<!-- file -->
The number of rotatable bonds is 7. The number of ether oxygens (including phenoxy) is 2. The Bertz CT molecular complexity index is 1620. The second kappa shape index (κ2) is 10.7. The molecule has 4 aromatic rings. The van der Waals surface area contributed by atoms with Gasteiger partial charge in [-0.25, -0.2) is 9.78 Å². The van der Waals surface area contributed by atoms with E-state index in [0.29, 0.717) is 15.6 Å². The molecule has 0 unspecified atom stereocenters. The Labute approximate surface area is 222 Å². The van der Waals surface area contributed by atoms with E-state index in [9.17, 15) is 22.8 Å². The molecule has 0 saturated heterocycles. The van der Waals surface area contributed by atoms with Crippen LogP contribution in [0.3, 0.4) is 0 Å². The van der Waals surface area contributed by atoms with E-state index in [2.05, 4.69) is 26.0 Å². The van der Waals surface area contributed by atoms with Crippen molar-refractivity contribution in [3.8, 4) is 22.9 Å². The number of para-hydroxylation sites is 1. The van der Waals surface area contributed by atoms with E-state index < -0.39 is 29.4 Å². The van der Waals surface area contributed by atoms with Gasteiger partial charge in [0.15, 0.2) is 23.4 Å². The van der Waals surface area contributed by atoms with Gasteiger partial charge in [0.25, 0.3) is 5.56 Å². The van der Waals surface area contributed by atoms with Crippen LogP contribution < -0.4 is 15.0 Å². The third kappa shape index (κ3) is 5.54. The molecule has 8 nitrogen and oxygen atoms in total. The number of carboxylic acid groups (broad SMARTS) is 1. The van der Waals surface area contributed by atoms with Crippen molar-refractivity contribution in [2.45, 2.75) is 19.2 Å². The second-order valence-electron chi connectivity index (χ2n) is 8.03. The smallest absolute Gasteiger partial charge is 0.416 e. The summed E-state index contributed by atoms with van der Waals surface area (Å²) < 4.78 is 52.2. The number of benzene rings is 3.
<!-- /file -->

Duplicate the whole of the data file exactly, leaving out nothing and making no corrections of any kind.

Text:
The number of rotatable bonds is 7. The number of ether oxygens (including phenoxy) is 2. The Bertz CT molecular complexity index is 1620. The second kappa shape index (κ2) is 10.7. The molecule has 4 aromatic rings. The van der Waals surface area contributed by atoms with Gasteiger partial charge in [-0.25, -0.2) is 9.78 Å². The van der Waals surface area contributed by atoms with E-state index in [0.29, 0.717) is 15.6 Å². The molecule has 0 unspecified atom stereocenters. The Labute approximate surface area is 222 Å². The van der Waals surface area contributed by atoms with E-state index in [9.17, 15) is 22.8 Å². The molecule has 0 saturated heterocycles. The van der Waals surface area contributed by atoms with Crippen LogP contribution in [0.3, 0.4) is 0 Å². The van der Waals surface area contributed by atoms with E-state index in [2.05, 4.69) is 26.0 Å². The van der Waals surface area contributed by atoms with Crippen molar-refractivity contribution in [3.8, 4) is 22.9 Å². The number of para-hydroxylation sites is 1. The van der Waals surface area contributed by atoms with E-state index < -0.39 is 29.4 Å². The van der Waals surface area contributed by atoms with Gasteiger partial charge in [0.15, 0.2) is 23.4 Å². The van der Waals surface area contributed by atoms with Gasteiger partial charge in [0.25, 0.3) is 5.56 Å². The van der Waals surface area contributed by atoms with Crippen LogP contribution < -0.4 is 15.0 Å². The third kappa shape index (κ3) is 5.54. The molecule has 8 nitrogen and oxygen atoms in total. The number of carboxylic acid groups (broad SMARTS) is 1. The van der Waals surface area contributed by atoms with Crippen molar-refractivity contribution in [2.45, 2.75) is 19.2 Å². The second-order valence-electron chi connectivity index (χ2n) is 8.03. The smallest absolute Gasteiger partial charge is 0.416 e. The summed E-state index contributed by atoms with van der Waals surface area (Å²) < 4.78 is 52.2. The number of benzene rings is 3.